What's in a cigarette

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Before you light that next cigarette, just take a moment to consider what it is you are actually smoking. Despite what the tobacco companies would like you to believe, your cigarette is not full of organic natural goodness! Cigarette smoke contains over 4,000 chemicals around 70 of which are carcinogenic (cause cancer).  The chemicals are poisonous and damage the lungs’ natural cleansing system, the tiny hairs called Cilia.

Take a moment to think

Whats in a cigarette

If you were told that you were inhaling (and exhaling) chemicals such as paint stripper, embalming fluid and radioactive gas, would you be surprised? Well that is just a small sample of what you are taking in to your body:

  • Carbon Monoxide (CO) – this is a killer. We try to protect our homes and family from this by installing monitors, and yet as smokers, we will happily take this into our lungs and body. CO is commonly found in car exhaust fumes.
  • Tar – a sticky black substance that will be coating your lungs as we speak. Tar is a main contributor of emphysema and bronchitis. It affects the cilia in the lining of the lungs. The more visible effects are the yellow discolouring of the teeth and fingernails, gum disease and mouth cancer. Don’t be fooled by the ‘Low tar’ alternatives, all this means is that there are more holes in the cigarette filter – studies show that smokers overcompensate for the holes by inhaling deeper – there is no such thing as a healthy cigarette.
  • Acetone – the chemical used in nail polish remover and paint stripper. If this substance gets on varnished wood, it lifts the varnish, imagine what it is doing to your body. It is also an eye, nose and throat irritant.
  • Arsenic – used in rat poison and wood preserver. No need to say more than that!
  • Benzene – a solvent used to manufacture petrol and other chemicals. It is well known that benzene can cause cancer, particularly leukaemia. Tobacco smoke contains large amounts of benzene and accounts for a big proportion of our exposure to this poison. The average smoker inhales about ten times more benzene than the average non-smoker.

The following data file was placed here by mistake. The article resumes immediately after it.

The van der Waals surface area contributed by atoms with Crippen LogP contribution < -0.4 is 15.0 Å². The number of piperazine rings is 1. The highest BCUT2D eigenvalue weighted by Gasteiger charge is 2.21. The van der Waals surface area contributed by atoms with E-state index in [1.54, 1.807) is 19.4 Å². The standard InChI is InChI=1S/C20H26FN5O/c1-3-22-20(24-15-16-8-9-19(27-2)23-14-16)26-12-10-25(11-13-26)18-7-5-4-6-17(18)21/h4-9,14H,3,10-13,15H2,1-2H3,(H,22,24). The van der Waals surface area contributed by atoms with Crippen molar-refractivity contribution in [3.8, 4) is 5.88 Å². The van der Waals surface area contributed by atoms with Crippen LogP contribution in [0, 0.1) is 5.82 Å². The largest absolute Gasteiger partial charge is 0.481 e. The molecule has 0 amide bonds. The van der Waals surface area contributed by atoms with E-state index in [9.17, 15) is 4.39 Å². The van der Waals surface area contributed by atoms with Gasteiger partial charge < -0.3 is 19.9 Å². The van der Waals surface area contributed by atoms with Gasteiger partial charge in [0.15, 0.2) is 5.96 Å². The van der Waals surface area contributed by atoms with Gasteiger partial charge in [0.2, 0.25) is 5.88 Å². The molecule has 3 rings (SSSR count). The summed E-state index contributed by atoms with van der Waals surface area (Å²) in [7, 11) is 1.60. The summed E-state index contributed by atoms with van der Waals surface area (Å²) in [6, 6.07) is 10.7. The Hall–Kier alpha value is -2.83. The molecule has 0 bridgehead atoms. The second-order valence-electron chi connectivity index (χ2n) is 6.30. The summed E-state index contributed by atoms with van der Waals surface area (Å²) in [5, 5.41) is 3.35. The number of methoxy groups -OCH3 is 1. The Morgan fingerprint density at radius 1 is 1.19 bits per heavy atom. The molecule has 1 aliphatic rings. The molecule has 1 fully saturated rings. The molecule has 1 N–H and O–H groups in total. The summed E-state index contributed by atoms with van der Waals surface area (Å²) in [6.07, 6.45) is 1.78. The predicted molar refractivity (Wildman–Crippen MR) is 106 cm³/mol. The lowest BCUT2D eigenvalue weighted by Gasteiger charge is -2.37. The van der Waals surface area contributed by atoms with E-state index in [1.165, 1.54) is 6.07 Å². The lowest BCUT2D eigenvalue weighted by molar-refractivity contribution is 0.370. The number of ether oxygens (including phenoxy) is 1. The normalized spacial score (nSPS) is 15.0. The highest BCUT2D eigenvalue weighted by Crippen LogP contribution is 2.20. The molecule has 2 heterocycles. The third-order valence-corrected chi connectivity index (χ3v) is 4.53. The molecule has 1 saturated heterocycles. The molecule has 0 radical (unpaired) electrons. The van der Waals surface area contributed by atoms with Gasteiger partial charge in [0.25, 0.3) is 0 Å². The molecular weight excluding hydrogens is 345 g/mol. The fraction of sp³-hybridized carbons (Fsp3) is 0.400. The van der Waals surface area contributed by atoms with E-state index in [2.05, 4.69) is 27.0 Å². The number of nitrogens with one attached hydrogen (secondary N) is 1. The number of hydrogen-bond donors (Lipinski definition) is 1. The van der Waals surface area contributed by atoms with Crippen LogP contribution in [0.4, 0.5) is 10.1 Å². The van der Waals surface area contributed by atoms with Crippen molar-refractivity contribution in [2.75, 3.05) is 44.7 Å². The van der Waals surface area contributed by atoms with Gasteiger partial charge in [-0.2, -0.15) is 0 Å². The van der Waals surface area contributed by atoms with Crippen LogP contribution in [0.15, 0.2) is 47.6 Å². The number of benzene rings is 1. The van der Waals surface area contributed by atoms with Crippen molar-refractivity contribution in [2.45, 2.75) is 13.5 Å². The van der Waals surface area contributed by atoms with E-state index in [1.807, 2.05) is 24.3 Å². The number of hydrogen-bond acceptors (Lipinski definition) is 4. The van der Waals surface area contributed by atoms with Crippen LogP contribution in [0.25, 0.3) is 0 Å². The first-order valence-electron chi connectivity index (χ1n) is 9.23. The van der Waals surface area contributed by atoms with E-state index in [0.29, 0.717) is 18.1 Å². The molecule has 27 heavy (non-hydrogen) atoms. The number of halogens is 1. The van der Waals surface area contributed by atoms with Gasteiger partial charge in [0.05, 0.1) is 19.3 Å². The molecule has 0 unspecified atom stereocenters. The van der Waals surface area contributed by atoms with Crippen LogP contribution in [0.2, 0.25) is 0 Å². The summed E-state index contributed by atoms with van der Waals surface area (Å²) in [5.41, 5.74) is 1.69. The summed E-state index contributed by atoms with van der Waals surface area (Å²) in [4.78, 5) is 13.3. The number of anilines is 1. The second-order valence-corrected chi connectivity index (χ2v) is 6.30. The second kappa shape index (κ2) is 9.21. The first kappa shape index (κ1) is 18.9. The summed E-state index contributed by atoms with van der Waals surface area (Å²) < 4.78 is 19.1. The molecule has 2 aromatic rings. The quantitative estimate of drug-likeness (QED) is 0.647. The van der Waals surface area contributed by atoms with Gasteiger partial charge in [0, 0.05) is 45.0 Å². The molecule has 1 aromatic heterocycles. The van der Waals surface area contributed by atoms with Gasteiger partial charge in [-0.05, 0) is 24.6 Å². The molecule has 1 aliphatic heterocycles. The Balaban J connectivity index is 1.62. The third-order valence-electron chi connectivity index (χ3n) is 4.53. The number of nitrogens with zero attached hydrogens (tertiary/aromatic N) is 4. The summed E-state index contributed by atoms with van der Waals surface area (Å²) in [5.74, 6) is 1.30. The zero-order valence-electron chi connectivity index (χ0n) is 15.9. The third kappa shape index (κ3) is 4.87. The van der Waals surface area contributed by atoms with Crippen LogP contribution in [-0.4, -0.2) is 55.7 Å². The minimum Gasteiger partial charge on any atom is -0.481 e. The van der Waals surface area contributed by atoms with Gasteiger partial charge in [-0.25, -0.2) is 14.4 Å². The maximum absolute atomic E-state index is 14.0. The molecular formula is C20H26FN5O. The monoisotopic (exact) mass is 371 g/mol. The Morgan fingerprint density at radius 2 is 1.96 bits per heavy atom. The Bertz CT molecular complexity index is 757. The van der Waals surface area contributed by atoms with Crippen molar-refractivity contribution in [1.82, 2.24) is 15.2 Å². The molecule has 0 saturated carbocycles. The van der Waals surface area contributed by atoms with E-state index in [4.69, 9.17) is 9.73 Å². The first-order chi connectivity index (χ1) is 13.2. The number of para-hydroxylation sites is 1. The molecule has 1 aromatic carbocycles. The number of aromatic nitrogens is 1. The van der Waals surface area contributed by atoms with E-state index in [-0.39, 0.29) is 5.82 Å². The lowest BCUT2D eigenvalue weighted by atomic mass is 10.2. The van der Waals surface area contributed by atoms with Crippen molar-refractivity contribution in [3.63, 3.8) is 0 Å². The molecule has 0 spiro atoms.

• Chromium – a metal used to make metallic alloys, dyes and paints and comes in different forms. Chromium VI or ‘hexavalent chromium’ is very toxic and is found in tobacco smoke. This substance is known to cause lung cancer. It should not be confused with Chromium III or ‘trivalent chromium’ which is available as dietary supplements and is harmless.
  • Formaldehyde – probably best known for its preservative properties – often used as an embalming fluid for dead bodies. It is also used to kill bacteria and in the manufacture of other chemicals. It is one of the worst culprits in tobacco smoke to cause diseases in our lungs and airways. It is also a known cause of cancer.
  • Ammonia – a gas with a strong, irritating smell, and is used in some toilet cleaners. Studies have found that ammonia enhances the addictive power of nicotine by changing nicotine into a gas that is more readily absorbed into the lungs, airways and bloodstream. Like carbon monoxide and hydrogen cyanide, ammonia also kills cilia in the lungs.
  • Nicotine – highly addictive drug and also used as a potent pesticide. Tobacco companies use nicotine and flavourings to keep you addicted which means you will keep coming back for more.
  • Toluene – used in dry cleaning fluids. It can damage brain cells and interfere with their development.
  • Hydrogen cyanide – a poisonous gas. Of all the chemicals in tobacco smoke, it does the most damage to the heart and and blood vessels. Hydrogen cyanide does not cause cancer, but it increases the risk of other chemicals causing cancer by damaging cilia. These are tiny hairs lining the airways that help to clear toxins and dirt particles away. By killing cilia, hydrogen cyanide causes other dangerous chemicals to be stuck in the lungs and airways.

We could tell you all about the 4,000 chemicals cigarettes contain and the harm they can do you, but here are just a few more to think about:

  • Metals, such as nickel, lead, cobalt and beryllium. While you may be exposed to some of these metals through domestic items or food, inhaling them in tobacco smoke is worse, because they are easily absorbed by the lungs.
  • Acetaldehyde, which is also formed in your tissues when you drink alcohol – it is responsible for many nasty hangover symptoms
  • Hydrazine, a very toxic chemical used mainly in rocket fuel
  • Sulphur dioxide kill cilia (protective hairs in our lungs). This stops them from being able to clear away other harmful chemicals.
  • Chemicals like hydrogen sulphide and pyridine irritate our airways.